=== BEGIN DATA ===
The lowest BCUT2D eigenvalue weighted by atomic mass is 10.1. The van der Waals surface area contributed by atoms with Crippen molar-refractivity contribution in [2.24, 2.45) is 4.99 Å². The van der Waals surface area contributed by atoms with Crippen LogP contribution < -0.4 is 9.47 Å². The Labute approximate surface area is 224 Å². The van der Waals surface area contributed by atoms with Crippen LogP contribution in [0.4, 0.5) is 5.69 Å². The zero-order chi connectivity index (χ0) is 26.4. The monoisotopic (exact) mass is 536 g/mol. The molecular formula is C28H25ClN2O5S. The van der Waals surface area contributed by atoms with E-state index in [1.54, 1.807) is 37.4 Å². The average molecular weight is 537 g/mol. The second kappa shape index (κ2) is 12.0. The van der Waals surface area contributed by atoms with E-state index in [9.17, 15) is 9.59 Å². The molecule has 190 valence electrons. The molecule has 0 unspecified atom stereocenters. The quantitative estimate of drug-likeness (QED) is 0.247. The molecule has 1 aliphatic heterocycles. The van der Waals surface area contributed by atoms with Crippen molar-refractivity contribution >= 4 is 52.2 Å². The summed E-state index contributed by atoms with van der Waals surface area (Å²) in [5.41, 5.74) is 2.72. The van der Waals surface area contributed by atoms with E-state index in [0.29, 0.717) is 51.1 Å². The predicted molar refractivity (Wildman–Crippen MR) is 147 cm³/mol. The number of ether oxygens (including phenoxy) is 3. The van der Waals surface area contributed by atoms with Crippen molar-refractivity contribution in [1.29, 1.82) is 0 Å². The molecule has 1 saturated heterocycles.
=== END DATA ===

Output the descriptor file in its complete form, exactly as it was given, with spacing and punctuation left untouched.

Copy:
The lowest BCUT2D eigenvalue weighted by atomic mass is 10.1. The van der Waals surface area contributed by atoms with Crippen molar-refractivity contribution in [2.24, 2.45) is 4.99 Å². The van der Waals surface area contributed by atoms with Crippen LogP contribution < -0.4 is 9.47 Å². The Labute approximate surface area is 224 Å². The van der Waals surface area contributed by atoms with Crippen LogP contribution in [0.4, 0.5) is 5.69 Å². The zero-order chi connectivity index (χ0) is 26.4. The monoisotopic (exact) mass is 536 g/mol. The molecular formula is C28H25ClN2O5S. The van der Waals surface area contributed by atoms with E-state index in [1.54, 1.807) is 37.4 Å². The average molecular weight is 537 g/mol. The second kappa shape index (κ2) is 12.0. The van der Waals surface area contributed by atoms with E-state index in [9.17, 15) is 9.59 Å². The molecule has 190 valence electrons. The molecule has 0 unspecified atom stereocenters. The quantitative estimate of drug-likeness (QED) is 0.247. The molecule has 1 aliphatic heterocycles. The van der Waals surface area contributed by atoms with Crippen molar-refractivity contribution >= 4 is 52.2 Å². The summed E-state index contributed by atoms with van der Waals surface area (Å²) in [5.41, 5.74) is 2.72. The van der Waals surface area contributed by atoms with E-state index in [0.29, 0.717) is 51.1 Å². The predicted molar refractivity (Wildman–Crippen MR) is 147 cm³/mol. The number of ether oxygens (including phenoxy) is 3. The van der Waals surface area contributed by atoms with Crippen molar-refractivity contribution in [1.29, 1.82) is 0 Å². The molecule has 1 saturated heterocycles.